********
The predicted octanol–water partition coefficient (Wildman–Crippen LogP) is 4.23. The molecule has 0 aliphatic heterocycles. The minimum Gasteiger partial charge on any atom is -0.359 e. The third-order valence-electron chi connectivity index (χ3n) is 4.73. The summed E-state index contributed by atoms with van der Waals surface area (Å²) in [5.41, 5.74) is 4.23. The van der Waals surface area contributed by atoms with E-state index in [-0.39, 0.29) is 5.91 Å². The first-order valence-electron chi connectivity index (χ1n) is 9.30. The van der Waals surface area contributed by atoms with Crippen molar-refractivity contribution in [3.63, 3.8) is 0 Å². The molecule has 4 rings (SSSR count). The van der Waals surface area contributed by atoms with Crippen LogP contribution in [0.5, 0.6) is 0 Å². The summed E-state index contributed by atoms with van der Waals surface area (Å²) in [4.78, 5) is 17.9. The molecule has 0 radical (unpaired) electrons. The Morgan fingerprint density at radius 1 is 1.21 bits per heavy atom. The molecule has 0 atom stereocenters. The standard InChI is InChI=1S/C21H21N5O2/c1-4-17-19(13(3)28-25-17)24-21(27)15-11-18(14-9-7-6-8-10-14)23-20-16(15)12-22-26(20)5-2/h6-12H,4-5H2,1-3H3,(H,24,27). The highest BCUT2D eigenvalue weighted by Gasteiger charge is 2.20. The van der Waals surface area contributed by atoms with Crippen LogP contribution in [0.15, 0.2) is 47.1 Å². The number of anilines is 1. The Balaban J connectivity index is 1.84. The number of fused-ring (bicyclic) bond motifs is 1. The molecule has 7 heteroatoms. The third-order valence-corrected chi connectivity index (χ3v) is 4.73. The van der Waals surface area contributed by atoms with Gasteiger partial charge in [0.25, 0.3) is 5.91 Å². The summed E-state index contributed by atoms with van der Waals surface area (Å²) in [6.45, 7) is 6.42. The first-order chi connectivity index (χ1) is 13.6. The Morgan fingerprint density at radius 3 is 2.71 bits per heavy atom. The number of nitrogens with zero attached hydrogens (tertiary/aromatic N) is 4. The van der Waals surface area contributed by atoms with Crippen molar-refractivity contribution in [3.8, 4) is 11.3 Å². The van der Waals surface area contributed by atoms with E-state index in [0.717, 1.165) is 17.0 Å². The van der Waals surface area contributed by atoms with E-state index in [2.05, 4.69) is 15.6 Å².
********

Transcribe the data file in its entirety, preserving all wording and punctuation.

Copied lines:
The predicted octanol–water partition coefficient (Wildman–Crippen LogP) is 4.23. The molecule has 0 aliphatic heterocycles. The minimum Gasteiger partial charge on any atom is -0.359 e. The third-order valence-electron chi connectivity index (χ3n) is 4.73. The summed E-state index contributed by atoms with van der Waals surface area (Å²) in [5.41, 5.74) is 4.23. The van der Waals surface area contributed by atoms with E-state index in [-0.39, 0.29) is 5.91 Å². The first-order valence-electron chi connectivity index (χ1n) is 9.30. The van der Waals surface area contributed by atoms with Crippen molar-refractivity contribution in [3.63, 3.8) is 0 Å². The molecule has 4 rings (SSSR count). The van der Waals surface area contributed by atoms with Crippen LogP contribution in [0.5, 0.6) is 0 Å². The summed E-state index contributed by atoms with van der Waals surface area (Å²) in [4.78, 5) is 17.9. The molecule has 0 radical (unpaired) electrons. The Morgan fingerprint density at radius 1 is 1.21 bits per heavy atom. The molecule has 0 atom stereocenters. The standard InChI is InChI=1S/C21H21N5O2/c1-4-17-19(13(3)28-25-17)24-21(27)15-11-18(14-9-7-6-8-10-14)23-20-16(15)12-22-26(20)5-2/h6-12H,4-5H2,1-3H3,(H,24,27). The highest BCUT2D eigenvalue weighted by Gasteiger charge is 2.20. The van der Waals surface area contributed by atoms with Crippen LogP contribution in [0.15, 0.2) is 47.1 Å². The number of anilines is 1. The Balaban J connectivity index is 1.84. The number of fused-ring (bicyclic) bond motifs is 1. The molecule has 7 heteroatoms. The third-order valence-corrected chi connectivity index (χ3v) is 4.73. The van der Waals surface area contributed by atoms with Gasteiger partial charge in [0.25, 0.3) is 5.91 Å². The summed E-state index contributed by atoms with van der Waals surface area (Å²) in [6.45, 7) is 6.42. The first-order chi connectivity index (χ1) is 13.6. The Morgan fingerprint density at radius 3 is 2.71 bits per heavy atom. The number of nitrogens with zero attached hydrogens (tertiary/aromatic N) is 4. The van der Waals surface area contributed by atoms with Crippen molar-refractivity contribution in [3.8, 4) is 11.3 Å². The van der Waals surface area contributed by atoms with E-state index in [0.717, 1.165) is 17.0 Å². The van der Waals surface area contributed by atoms with E-state index in [2.05, 4.69) is 15.6 Å².